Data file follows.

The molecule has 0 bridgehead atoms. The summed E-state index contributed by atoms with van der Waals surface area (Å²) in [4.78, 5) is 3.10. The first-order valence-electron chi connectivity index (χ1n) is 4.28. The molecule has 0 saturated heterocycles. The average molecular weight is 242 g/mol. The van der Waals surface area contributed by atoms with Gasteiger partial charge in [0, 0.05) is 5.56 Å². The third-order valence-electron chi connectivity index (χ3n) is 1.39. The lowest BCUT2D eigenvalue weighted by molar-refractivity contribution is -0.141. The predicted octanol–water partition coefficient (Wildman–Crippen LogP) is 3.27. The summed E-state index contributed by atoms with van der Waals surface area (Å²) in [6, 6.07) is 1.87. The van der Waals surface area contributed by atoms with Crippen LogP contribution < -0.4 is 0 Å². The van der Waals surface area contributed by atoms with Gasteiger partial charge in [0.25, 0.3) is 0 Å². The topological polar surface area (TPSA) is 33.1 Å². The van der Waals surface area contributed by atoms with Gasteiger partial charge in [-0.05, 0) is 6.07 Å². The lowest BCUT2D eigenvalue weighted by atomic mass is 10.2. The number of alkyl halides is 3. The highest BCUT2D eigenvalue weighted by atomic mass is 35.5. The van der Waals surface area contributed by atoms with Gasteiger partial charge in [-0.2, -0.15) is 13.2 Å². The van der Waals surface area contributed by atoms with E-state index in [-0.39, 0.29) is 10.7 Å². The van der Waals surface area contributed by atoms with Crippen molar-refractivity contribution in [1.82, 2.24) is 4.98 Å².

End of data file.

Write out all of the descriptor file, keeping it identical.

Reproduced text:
The molecule has 0 bridgehead atoms. The summed E-state index contributed by atoms with van der Waals surface area (Å²) in [4.78, 5) is 3.10. The first-order valence-electron chi connectivity index (χ1n) is 4.28. The molecule has 0 saturated heterocycles. The average molecular weight is 242 g/mol. The van der Waals surface area contributed by atoms with Gasteiger partial charge in [0, 0.05) is 5.56 Å². The third-order valence-electron chi connectivity index (χ3n) is 1.39. The lowest BCUT2D eigenvalue weighted by molar-refractivity contribution is -0.141. The predicted octanol–water partition coefficient (Wildman–Crippen LogP) is 3.27. The summed E-state index contributed by atoms with van der Waals surface area (Å²) in [6, 6.07) is 1.87. The van der Waals surface area contributed by atoms with Crippen LogP contribution < -0.4 is 0 Å². The van der Waals surface area contributed by atoms with Gasteiger partial charge in [0.25, 0.3) is 0 Å². The topological polar surface area (TPSA) is 33.1 Å². The van der Waals surface area contributed by atoms with Gasteiger partial charge in [-0.05, 0) is 6.07 Å². The lowest BCUT2D eigenvalue weighted by atomic mass is 10.2. The number of alkyl halides is 3. The highest BCUT2D eigenvalue weighted by atomic mass is 35.5. The van der Waals surface area contributed by atoms with Gasteiger partial charge in [-0.2, -0.15) is 13.2 Å². The van der Waals surface area contributed by atoms with E-state index in [-0.39, 0.29) is 10.7 Å². The van der Waals surface area contributed by atoms with Crippen molar-refractivity contribution in [1.82, 2.24) is 4.98 Å².